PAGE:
My overall purpose is to create a life in accordance with my values. I also have specific purposes, which I experience as strong inner urges. My life coach’s philosophy is that everyone needs to be in his or her creative flow. If they are not, then the energy backs up and manifests as things like family drama, anxiety or depression, or illness. I think creative flow is another term for purpose. Although I imagine everyone wonders about the choices they made, I have had a feeling for most of my life that what I was doing was important.
Another thing I am working on now is to get over my fear of death by convincing myself that as a part of an all- loving universe, I am completely safe. It doesn’t make sense to me that all the evolution I have worked so hard to achieve would just end, so I like to think that my evolution will continue in some form, although my body and my personality will be gone. Since I love to travel, I like to think of death as a great adventure to a very exotic destination.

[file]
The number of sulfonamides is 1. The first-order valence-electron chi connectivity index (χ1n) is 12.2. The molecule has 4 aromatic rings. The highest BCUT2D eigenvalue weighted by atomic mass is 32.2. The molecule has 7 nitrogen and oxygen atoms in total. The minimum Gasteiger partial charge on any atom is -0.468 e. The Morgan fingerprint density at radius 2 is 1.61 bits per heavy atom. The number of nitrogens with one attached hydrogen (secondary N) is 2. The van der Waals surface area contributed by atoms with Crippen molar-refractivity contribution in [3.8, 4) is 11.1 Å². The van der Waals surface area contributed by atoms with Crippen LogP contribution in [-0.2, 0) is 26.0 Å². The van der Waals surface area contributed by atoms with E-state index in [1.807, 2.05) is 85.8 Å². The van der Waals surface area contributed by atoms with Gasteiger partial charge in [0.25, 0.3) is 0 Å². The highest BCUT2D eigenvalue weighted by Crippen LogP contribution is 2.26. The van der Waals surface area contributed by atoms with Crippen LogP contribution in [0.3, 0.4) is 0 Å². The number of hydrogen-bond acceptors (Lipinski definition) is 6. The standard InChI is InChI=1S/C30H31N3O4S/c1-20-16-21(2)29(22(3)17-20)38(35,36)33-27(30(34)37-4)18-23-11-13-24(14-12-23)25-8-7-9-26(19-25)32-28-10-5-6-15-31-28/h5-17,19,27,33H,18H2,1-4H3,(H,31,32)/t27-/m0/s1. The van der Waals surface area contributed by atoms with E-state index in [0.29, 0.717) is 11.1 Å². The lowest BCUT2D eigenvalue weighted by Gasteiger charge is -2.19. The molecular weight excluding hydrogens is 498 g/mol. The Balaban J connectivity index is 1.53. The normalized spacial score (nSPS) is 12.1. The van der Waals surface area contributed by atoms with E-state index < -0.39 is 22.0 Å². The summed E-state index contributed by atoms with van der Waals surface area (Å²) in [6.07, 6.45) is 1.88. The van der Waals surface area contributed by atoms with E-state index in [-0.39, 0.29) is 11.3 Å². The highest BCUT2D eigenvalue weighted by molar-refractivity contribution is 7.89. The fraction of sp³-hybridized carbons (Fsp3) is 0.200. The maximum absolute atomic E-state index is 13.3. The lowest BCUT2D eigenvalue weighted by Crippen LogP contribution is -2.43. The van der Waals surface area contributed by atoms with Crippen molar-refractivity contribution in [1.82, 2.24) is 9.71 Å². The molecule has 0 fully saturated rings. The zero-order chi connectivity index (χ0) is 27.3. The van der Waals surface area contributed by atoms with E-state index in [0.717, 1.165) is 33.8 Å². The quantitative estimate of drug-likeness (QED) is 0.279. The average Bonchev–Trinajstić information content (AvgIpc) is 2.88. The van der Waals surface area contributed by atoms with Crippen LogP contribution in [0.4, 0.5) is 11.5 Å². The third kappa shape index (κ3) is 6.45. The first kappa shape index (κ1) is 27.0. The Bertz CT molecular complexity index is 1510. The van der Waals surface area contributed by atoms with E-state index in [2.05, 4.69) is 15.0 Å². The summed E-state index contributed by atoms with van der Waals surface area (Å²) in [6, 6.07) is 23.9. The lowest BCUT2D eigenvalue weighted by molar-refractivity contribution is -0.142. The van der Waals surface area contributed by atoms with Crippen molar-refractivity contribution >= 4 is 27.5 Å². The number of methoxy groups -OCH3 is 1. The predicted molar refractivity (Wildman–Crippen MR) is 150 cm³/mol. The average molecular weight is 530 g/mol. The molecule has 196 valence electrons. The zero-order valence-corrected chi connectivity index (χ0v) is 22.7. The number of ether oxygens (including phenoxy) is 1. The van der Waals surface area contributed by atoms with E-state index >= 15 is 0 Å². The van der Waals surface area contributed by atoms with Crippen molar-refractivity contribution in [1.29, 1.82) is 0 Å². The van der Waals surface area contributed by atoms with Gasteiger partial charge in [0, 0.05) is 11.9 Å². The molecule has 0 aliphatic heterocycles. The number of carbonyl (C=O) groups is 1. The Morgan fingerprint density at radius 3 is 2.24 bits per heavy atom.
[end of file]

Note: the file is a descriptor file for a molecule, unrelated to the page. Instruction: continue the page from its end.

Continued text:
Preparing for death involves not only dealing with regrets about the past and fear of the unknown, but also with the sadness of saying goodbye to everything we know and love. For example, each time I travel to some place far away, I am aware that I might not see it again. The same thing happens when I get together with people I see rarely. As my time grows shorter, I will be experiencing more and more things for the last time. This awareness makes each experience bittersweet but very precious.
- Viktor E. Frankl wrote Man’s Search for Meaning about his experiences as a prisoner in the Nazi concentration camps. In it, he famously says “Everything can be taken from a man but one thing: the last of the human freedoms—to choose one’s attitude in any given set of circumstances, to choose one’s own way.” (go back)